• Start at the top and work your way down in alternating fashion or,
    • move between upper and lower body (ie: barbell squats to overhead press to lunges). This is also known as Peripheral Heart Action (PHA) which basically means this gets the blood flowing from top to bottom and keeps the heart rate elevated during the round.

Putting this all together

I will use the same exercises and program them plug them in to the methods of complexes above so you see how they would look. Remember, it is not limited to these exercises.

The exercises are: back squats, Romanian deadlifts, barbell rows, overhead press, barbell rollouts.

  • Pyramid Set – Back squats, overhead press, Romanian deadlifts, barbell rows, barbell roll outs performed 1 rep, rest, 2 reps, rest, 3 reps, rest, so on and so forth to 7, rest, 6 reps, rest, so on and so forth down to 1.
  • Straight Set – Back squats, overhead press, Romanian deadlifts, barbell rows, barbell roll outs performed 5 reps, rest 90s, 5 reps, rest 90s, 5 reps, rest 90s, 5 reps, rest 90s, 5 reps, rest 90s, finished.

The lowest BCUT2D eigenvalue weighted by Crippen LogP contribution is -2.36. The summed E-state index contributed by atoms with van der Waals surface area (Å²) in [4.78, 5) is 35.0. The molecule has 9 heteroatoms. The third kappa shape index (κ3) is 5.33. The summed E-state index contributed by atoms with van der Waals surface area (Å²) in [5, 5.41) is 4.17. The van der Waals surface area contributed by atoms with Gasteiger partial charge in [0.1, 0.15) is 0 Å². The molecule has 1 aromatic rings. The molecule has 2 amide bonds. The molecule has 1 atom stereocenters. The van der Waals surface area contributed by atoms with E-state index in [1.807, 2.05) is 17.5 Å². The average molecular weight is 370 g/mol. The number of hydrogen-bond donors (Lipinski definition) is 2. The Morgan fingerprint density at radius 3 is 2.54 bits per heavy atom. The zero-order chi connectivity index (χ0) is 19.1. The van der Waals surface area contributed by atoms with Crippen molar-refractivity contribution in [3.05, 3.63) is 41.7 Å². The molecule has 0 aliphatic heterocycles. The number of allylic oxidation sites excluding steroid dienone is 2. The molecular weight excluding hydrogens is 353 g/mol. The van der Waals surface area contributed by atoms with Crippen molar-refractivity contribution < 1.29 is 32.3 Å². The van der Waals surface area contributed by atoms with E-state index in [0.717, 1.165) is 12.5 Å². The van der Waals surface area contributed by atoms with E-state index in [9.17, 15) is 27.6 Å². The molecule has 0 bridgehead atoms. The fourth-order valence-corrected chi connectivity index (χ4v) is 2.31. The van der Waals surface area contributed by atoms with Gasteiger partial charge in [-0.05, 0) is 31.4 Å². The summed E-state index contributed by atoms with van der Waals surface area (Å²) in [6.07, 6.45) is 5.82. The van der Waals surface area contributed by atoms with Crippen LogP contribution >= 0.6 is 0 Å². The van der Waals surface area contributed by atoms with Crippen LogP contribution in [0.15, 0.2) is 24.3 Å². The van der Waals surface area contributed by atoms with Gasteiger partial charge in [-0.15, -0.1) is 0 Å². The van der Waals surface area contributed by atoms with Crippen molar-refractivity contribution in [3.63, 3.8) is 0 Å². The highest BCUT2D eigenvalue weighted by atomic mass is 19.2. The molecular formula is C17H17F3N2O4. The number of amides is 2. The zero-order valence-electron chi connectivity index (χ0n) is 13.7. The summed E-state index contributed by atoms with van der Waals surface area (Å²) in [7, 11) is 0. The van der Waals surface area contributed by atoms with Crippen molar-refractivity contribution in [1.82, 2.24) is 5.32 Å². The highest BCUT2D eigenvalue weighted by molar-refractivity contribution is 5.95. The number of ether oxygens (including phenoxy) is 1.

• Drop Set – Back squats, overhead press, Romanian deadlifts, barbell rows, barbell roll outs performed for 7 reps. Overhead press was hard? Drop it. Back Squats, Romanian deadlifts, barbell rows, barbell roll outs performed for 7 reps. Squats was hard? Drop it. Romanian deadlifts, barbell rows, barbell roll outs performed for 7 reps. Barbell rows were hard? Drop it. Romanian deadlifts, barbell rollouts performed for 7 reps. Romanian deadlifts the harder of the last two? Drop it. Barbell rollouts performed for 7 reps. Finished.

Because of the intensity (and overload) created by complexes, I wouldn’t do them more than 2x/week.

Section VI: Circuits

Circuits are a toss up as to whether it can be utilized as cardio-only or does it count as a training day.

In my opinion, it depends.

The reason why, in my opinion, circuits have the possibility to be considered a training day or cardio is dependent on the set up, the exercises chosen, the individuals time constraints for the gym, and how their overall program is scheduled.

For instance, it would count as a training day if a person only has 30-40 minutes 2-3 times/week to get in the gym, chooses exercises that hit all rep ranges, has just enough rest in between each exercise and enough rest after after the entire circuit is done. It also will allow for enough volume and frequency in the training to stimulate hypertrophy. You would then break it down in to something like a lower-body circuit and an upper body circuit (or perhaps a total-body circuit) and cycling them while getting more adapted to it. The set up in this case may be something like:

  • Deadlifts 6-8 reps. Rest 30 seconds. Barbell Step Ups 8-10 reps/each leg. Rest 30 seconds. Seated/Lying Leg Curls 8-12 reps. Rest 30 seconds. Leg Extensions 8-12 reps. Rest 90 seconds. Repeat.